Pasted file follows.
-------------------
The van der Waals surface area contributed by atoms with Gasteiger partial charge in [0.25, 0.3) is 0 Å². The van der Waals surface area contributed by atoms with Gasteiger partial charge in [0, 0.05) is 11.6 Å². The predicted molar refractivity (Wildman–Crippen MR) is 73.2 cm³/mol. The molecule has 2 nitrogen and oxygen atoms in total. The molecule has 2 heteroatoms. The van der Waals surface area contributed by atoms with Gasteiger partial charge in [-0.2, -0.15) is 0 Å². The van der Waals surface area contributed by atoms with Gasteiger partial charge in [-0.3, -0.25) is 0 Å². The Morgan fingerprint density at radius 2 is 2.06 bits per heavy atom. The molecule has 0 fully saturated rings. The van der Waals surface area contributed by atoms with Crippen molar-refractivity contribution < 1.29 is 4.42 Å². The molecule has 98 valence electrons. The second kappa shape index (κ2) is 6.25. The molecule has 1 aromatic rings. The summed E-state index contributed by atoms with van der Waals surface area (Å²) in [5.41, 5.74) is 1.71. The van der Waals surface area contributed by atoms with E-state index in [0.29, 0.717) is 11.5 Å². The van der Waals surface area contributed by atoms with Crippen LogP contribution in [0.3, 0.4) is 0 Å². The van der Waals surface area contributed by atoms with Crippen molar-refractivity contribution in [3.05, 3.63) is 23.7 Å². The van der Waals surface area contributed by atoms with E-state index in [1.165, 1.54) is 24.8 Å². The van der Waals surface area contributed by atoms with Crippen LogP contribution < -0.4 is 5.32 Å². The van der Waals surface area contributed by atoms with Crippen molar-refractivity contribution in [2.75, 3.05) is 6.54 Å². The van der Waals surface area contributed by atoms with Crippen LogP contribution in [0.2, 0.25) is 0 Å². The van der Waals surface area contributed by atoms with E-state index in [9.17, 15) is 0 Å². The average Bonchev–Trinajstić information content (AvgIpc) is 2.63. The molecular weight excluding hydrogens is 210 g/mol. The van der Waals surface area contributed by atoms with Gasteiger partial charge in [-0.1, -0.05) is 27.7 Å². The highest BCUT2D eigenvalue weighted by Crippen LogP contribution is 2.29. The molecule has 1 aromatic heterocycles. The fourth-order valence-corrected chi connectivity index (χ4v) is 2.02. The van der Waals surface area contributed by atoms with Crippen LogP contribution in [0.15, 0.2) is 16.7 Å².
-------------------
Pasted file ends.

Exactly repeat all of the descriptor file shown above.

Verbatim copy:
The van der Waals surface area contributed by atoms with Gasteiger partial charge in [0.25, 0.3) is 0 Å². The van der Waals surface area contributed by atoms with Gasteiger partial charge in [0, 0.05) is 11.6 Å². The predicted molar refractivity (Wildman–Crippen MR) is 73.2 cm³/mol. The molecule has 2 nitrogen and oxygen atoms in total. The molecule has 2 heteroatoms. The van der Waals surface area contributed by atoms with Gasteiger partial charge in [-0.2, -0.15) is 0 Å². The van der Waals surface area contributed by atoms with Gasteiger partial charge in [-0.3, -0.25) is 0 Å². The Morgan fingerprint density at radius 2 is 2.06 bits per heavy atom. The molecule has 0 fully saturated rings. The van der Waals surface area contributed by atoms with Crippen molar-refractivity contribution < 1.29 is 4.42 Å². The molecule has 98 valence electrons. The second kappa shape index (κ2) is 6.25. The molecule has 1 aromatic rings. The summed E-state index contributed by atoms with van der Waals surface area (Å²) in [5.41, 5.74) is 1.71. The van der Waals surface area contributed by atoms with E-state index in [0.29, 0.717) is 11.5 Å². The van der Waals surface area contributed by atoms with Crippen LogP contribution in [0.3, 0.4) is 0 Å². The van der Waals surface area contributed by atoms with Crippen molar-refractivity contribution in [3.05, 3.63) is 23.7 Å². The van der Waals surface area contributed by atoms with E-state index in [1.165, 1.54) is 24.8 Å². The van der Waals surface area contributed by atoms with Crippen LogP contribution < -0.4 is 5.32 Å². The van der Waals surface area contributed by atoms with Crippen molar-refractivity contribution in [2.75, 3.05) is 6.54 Å². The van der Waals surface area contributed by atoms with Crippen LogP contribution in [0.2, 0.25) is 0 Å². The van der Waals surface area contributed by atoms with E-state index in [9.17, 15) is 0 Å². The average Bonchev–Trinajstić information content (AvgIpc) is 2.63. The molecular weight excluding hydrogens is 210 g/mol. The van der Waals surface area contributed by atoms with Gasteiger partial charge in [-0.1, -0.05) is 27.7 Å². The highest BCUT2D eigenvalue weighted by Crippen LogP contribution is 2.29. The molecule has 1 aromatic heterocycles. The fourth-order valence-corrected chi connectivity index (χ4v) is 2.02. The van der Waals surface area contributed by atoms with Crippen LogP contribution in [0.15, 0.2) is 16.7 Å².